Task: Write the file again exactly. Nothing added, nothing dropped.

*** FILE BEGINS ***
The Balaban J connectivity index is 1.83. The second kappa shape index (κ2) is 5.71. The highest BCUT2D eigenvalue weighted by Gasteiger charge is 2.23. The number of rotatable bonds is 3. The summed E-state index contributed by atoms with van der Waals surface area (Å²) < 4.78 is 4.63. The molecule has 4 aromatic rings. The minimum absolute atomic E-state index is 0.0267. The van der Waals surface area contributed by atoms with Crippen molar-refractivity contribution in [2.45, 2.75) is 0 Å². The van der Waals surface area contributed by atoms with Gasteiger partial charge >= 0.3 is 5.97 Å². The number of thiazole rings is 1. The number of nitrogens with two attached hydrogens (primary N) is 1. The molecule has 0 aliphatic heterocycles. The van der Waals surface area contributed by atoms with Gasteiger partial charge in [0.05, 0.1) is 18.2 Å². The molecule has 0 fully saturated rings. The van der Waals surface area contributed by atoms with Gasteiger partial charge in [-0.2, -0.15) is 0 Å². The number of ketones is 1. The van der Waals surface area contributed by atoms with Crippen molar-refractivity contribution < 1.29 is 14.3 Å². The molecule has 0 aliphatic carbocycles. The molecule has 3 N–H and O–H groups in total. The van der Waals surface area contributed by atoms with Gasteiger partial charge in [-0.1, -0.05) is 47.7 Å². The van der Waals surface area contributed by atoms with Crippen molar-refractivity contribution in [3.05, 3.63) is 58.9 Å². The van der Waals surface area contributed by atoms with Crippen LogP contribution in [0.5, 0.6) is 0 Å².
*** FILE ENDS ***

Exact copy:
The Balaban J connectivity index is 1.83. The second kappa shape index (κ2) is 5.71. The highest BCUT2D eigenvalue weighted by Gasteiger charge is 2.23. The number of rotatable bonds is 3. The summed E-state index contributed by atoms with van der Waals surface area (Å²) < 4.78 is 4.63. The molecule has 4 aromatic rings. The minimum absolute atomic E-state index is 0.0267. The van der Waals surface area contributed by atoms with Crippen molar-refractivity contribution in [2.45, 2.75) is 0 Å². The van der Waals surface area contributed by atoms with Gasteiger partial charge >= 0.3 is 5.97 Å². The number of thiazole rings is 1. The number of nitrogens with two attached hydrogens (primary N) is 1. The molecule has 0 aliphatic heterocycles. The van der Waals surface area contributed by atoms with Gasteiger partial charge in [0.05, 0.1) is 18.2 Å². The molecule has 0 fully saturated rings. The van der Waals surface area contributed by atoms with Gasteiger partial charge in [-0.2, -0.15) is 0 Å². The number of ketones is 1. The van der Waals surface area contributed by atoms with Crippen molar-refractivity contribution < 1.29 is 14.3 Å². The molecule has 0 aliphatic carbocycles. The molecule has 3 N–H and O–H groups in total. The van der Waals surface area contributed by atoms with Gasteiger partial charge in [-0.1, -0.05) is 47.7 Å². The van der Waals surface area contributed by atoms with Crippen molar-refractivity contribution in [3.05, 3.63) is 58.9 Å². The van der Waals surface area contributed by atoms with Crippen LogP contribution in [0.5, 0.6) is 0 Å².